The Miami Trace High School home-side stands for the football field are open and ready to use for the Friday night homecoming game after being part of a construction project.
“The home stands will be open for the public, however access will be limited to the two ramps at either end of the stadium,” said athletic director Aaron Hammond. “The concrete work leading to the interior access points are not finished yet.”
Something unique this season is the lack of reserved seating. Since the completion date of the seats wasn’t set, reserved seating wasn’t offered in either the home or visitor stands.
“The chairs with backs and arms, for the remainder of this season, are available for first-come, first-serve basis,” explained Hammond.
The stadium can seat 2,500 people. The south-end section of the home stands will serve as seating for the Miami Trace High School and Middle School marching band and Color Guard members.
The parking lots at the stadium are meant to be used by those with handicap placards and by those who purchase reserved parking passes—therefore the parking lots are not open to the general public. It was explained in a press release shared with the Record-Herald that the general public is encouraged to use the parking lots at the high school, middle school and elementary school.
Those who need restrooms can find them in the new concessions building, which is located at the south end of the field.
As the season continues, it is important to remember the press boxes are only for the use of game administration personnel, media production personnel and football coaching staff. No other people should be within the boxes.
Track access is allowed for game administration personnel, media production personnel and those affiliated with the teams participating. No other people are permitted on the track.
The following information is obtained from the press release:
Spectators are expected to model good sporting behavior for the younger people in attendance.
The OHSAA recently put out a communication that offers six guidelines for parent and spectator behavior.
Number one is to act your age. Adults should act in a way that makes both family and school proud.
Number two is do not live your life vicariously through your children. High school sports are for the students, not the spectators.
“Your family’s reputation is not determined by how well your children perform on the field of play,” explains the release.
Number three is to let children talk to the coach instead of parents doing it for them. High school athletes can learn how to become more confident, independent and capable if their parents don’t jump in to solve their problems for them.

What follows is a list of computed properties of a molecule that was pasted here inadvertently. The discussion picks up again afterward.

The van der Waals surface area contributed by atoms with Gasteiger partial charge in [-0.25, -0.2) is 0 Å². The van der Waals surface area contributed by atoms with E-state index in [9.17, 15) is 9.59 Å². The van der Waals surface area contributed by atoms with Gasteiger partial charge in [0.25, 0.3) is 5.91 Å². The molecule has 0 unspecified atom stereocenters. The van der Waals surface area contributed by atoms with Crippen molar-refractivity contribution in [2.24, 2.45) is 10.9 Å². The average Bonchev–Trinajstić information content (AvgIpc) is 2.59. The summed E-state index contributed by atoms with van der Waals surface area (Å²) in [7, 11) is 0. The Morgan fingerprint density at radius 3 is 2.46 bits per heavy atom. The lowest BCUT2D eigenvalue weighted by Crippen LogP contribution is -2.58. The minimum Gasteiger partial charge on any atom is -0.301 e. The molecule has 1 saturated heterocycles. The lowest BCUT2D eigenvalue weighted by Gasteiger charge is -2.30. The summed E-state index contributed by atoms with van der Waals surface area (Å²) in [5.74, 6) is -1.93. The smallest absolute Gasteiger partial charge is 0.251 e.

Number four is to stay in your own lane. No coaching or officiating from the sidelines—just be a supportive, responsible parent.
Number five is to remember that participating in a high school sport is not about getting a college scholarship.
According to the NCAA, approximately 2 percent of all high school athletes are awarded a sports scholarship. The total value of the scholarship is approximately $18,000.
Number six is to make sure your children know you love watching them play. The child’s performance should not be critiqued on the car ride home.
Participating in high school sports is about character development, learning, and having fun not winning and losing.
The press release further explains, “Purchasing a ticket to a high school/middle school athletic event does not give you the right to be rude, disrespectful or verbally abusive. Cheer loud and be proud, but be responsible and respectful.”
The high school and middle school students in attendance are expected to be seated in the student section. Elementary age students are expected to be seated with their parents or guardians.
If students are found in areas they don’t belong in, such as around the storage building or field house, they may be asked to leave. If students are found causing problems and not meeting behavioral expectations, they may be asked to leave.
If needed, parents or guardians may be called over the public address system so they can meet up with game administrators or local law enforcement at that time.
The site is still one of construction. There are fenced off areas where people are not meant to go for safety concerns. The construction will continue for several weeks.
Hammond thanked the public for their patience as the project progresses.
“The stadium looks great,” he said.
Reach Jennifer Woods at 740-313-0355.